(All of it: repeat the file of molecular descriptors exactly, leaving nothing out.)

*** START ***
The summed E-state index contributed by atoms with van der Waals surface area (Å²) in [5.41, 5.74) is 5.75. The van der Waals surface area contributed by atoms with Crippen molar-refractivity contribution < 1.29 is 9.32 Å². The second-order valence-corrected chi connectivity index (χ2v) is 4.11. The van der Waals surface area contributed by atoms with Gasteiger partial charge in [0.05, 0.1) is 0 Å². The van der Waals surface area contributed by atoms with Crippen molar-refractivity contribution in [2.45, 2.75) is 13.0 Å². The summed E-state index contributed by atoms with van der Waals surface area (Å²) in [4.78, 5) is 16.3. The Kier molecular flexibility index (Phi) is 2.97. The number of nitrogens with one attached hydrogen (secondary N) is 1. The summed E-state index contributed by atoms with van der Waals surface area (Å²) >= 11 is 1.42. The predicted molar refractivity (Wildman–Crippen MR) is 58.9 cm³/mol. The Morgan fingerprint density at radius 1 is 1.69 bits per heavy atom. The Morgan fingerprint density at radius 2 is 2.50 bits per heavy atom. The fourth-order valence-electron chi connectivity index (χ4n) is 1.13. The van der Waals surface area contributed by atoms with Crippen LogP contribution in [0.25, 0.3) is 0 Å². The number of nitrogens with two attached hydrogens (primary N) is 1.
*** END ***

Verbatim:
The summed E-state index contributed by atoms with van der Waals surface area (Å²) in [5.41, 5.74) is 5.75. The van der Waals surface area contributed by atoms with Crippen molar-refractivity contribution < 1.29 is 9.32 Å². The second-order valence-corrected chi connectivity index (χ2v) is 4.11. The van der Waals surface area contributed by atoms with Gasteiger partial charge in [0.05, 0.1) is 0 Å². The van der Waals surface area contributed by atoms with Crippen molar-refractivity contribution in [2.45, 2.75) is 13.0 Å². The summed E-state index contributed by atoms with van der Waals surface area (Å²) in [4.78, 5) is 16.3. The Kier molecular flexibility index (Phi) is 2.97. The number of nitrogens with one attached hydrogen (secondary N) is 1. The summed E-state index contributed by atoms with van der Waals surface area (Å²) >= 11 is 1.42. The predicted molar refractivity (Wildman–Crippen MR) is 58.9 cm³/mol. The Morgan fingerprint density at radius 1 is 1.69 bits per heavy atom. The Morgan fingerprint density at radius 2 is 2.50 bits per heavy atom. The fourth-order valence-electron chi connectivity index (χ4n) is 1.13. The van der Waals surface area contributed by atoms with Crippen LogP contribution in [0.25, 0.3) is 0 Å². The number of nitrogens with two attached hydrogens (primary N) is 1.